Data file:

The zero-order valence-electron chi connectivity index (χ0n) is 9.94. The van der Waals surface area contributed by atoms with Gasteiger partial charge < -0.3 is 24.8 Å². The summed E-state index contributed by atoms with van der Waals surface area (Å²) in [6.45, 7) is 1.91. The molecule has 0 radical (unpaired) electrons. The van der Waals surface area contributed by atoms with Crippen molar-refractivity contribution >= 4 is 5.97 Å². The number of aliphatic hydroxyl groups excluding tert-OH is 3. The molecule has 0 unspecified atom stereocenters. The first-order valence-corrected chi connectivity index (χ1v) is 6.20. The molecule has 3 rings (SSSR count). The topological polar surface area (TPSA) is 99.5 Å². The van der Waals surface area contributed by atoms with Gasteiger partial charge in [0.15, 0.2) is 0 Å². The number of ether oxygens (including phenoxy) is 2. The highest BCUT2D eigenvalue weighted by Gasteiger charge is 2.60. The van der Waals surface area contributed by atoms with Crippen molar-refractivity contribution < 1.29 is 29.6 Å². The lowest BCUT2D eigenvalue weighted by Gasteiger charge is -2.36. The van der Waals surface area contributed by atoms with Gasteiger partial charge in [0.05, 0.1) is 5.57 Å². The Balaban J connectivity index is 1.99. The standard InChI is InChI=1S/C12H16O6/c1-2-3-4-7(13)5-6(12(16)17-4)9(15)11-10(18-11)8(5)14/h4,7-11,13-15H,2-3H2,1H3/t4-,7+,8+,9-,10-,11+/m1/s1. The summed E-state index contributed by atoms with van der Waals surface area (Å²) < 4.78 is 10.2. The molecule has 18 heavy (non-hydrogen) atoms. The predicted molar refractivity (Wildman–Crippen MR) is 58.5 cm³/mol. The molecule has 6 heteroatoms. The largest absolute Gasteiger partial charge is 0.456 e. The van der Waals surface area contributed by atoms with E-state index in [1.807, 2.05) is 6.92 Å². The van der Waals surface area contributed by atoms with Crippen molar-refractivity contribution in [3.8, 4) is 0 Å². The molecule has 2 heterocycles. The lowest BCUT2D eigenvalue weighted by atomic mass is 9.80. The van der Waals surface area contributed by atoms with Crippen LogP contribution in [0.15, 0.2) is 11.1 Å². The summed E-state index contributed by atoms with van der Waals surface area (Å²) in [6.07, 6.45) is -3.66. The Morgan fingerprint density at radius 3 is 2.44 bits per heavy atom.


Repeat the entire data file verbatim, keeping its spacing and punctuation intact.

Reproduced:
The zero-order valence-electron chi connectivity index (χ0n) is 9.94. The van der Waals surface area contributed by atoms with Gasteiger partial charge < -0.3 is 24.8 Å². The summed E-state index contributed by atoms with van der Waals surface area (Å²) in [6.45, 7) is 1.91. The molecule has 0 radical (unpaired) electrons. The van der Waals surface area contributed by atoms with Crippen molar-refractivity contribution >= 4 is 5.97 Å². The number of aliphatic hydroxyl groups excluding tert-OH is 3. The molecule has 0 unspecified atom stereocenters. The first-order valence-corrected chi connectivity index (χ1v) is 6.20. The molecule has 3 rings (SSSR count). The topological polar surface area (TPSA) is 99.5 Å². The van der Waals surface area contributed by atoms with Gasteiger partial charge in [0.15, 0.2) is 0 Å². The number of ether oxygens (including phenoxy) is 2. The highest BCUT2D eigenvalue weighted by Gasteiger charge is 2.60. The van der Waals surface area contributed by atoms with Crippen molar-refractivity contribution < 1.29 is 29.6 Å². The lowest BCUT2D eigenvalue weighted by Gasteiger charge is -2.36. The van der Waals surface area contributed by atoms with Gasteiger partial charge in [0.05, 0.1) is 5.57 Å². The Balaban J connectivity index is 1.99. The standard InChI is InChI=1S/C12H16O6/c1-2-3-4-7(13)5-6(12(16)17-4)9(15)11-10(18-11)8(5)14/h4,7-11,13-15H,2-3H2,1H3/t4-,7+,8+,9-,10-,11+/m1/s1. The summed E-state index contributed by atoms with van der Waals surface area (Å²) < 4.78 is 10.2. The molecule has 18 heavy (non-hydrogen) atoms. The predicted molar refractivity (Wildman–Crippen MR) is 58.5 cm³/mol. The molecule has 6 heteroatoms. The largest absolute Gasteiger partial charge is 0.456 e. The van der Waals surface area contributed by atoms with E-state index in [1.807, 2.05) is 6.92 Å². The van der Waals surface area contributed by atoms with Crippen molar-refractivity contribution in [3.8, 4) is 0 Å². The molecule has 2 heterocycles. The lowest BCUT2D eigenvalue weighted by atomic mass is 9.80. The van der Waals surface area contributed by atoms with Crippen LogP contribution in [0.15, 0.2) is 11.1 Å². The summed E-state index contributed by atoms with van der Waals surface area (Å²) in [6.07, 6.45) is -3.66. The Morgan fingerprint density at radius 3 is 2.44 bits per heavy atom.